Most people know that stress is bad for their health. It can increase your risk of developing certain medical conditions such as heart disease, stroke, and diabetes, all of which could dramatically reduce your quality of life or even shorten your life significantly. But what many people don't know is that the stress you feel now could actually affect your children's health in the future. It turns out that the stress levels in both mom and dad are to blame. That's because there is evidence that stress can change genetics and development in ways that preventative health measures aren't going to be able to combat entirely.
Lifestyle Programs Tailored to Your Unique Genetic Profile
How Your Stress Now is Affecting Your Future Child's Genetics
How Parent's Stress Affects Their Children
Mom's Stress Plays a Role in Development
Mom and baby are closely linked while the baby is in utero. During those nine months of development, a lot of what happens to the mother is also happening to the baby. That includes factors such as:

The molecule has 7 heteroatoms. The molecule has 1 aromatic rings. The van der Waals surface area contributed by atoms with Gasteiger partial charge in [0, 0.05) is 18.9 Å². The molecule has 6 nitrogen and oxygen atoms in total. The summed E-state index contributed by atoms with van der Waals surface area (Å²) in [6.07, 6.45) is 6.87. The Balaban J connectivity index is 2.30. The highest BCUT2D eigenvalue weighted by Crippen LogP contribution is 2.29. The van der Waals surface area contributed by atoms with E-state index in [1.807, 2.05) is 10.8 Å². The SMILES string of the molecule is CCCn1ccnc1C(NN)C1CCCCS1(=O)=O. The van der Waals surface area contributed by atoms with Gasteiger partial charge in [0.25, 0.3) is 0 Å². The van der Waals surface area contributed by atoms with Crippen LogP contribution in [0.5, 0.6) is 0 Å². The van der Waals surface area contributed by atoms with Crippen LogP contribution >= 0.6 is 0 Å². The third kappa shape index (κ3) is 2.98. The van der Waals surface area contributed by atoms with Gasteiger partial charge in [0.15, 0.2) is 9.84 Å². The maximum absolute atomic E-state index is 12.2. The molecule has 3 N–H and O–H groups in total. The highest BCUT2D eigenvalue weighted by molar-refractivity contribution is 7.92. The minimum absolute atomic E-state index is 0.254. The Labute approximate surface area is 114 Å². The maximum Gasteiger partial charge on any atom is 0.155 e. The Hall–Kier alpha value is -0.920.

- Nutrition. What mom eats is passed onto her developing baby. This is why getting the right nutrition (such as plenty of folic acid and protein) is so important during pregnancy. Your baby's development depends on getting the right nutritional building blocks.
- Illnesses. Some illnesses can pass through the barrier from mom to baby. While most illnesses such as cold aren't going to have a big impact on the development of the baby, some (such as infection) can become life-threatening.
Stress is another major factor in baby's development in utero. Mom's stress can be passed onto her baby and cause changes in the way that baby's brain develops. As infants, baby's who were exposed to higher amounts of stress hormones while in the uterus can exhibit symptoms like:
- Difficulty with paying attention and sitting still
- Being more temperamental and difficult to soothe
- Behavioral issues in old children
Higher levels of stress can also lead to problems with lower birth weights and a higher risk of miscarriage.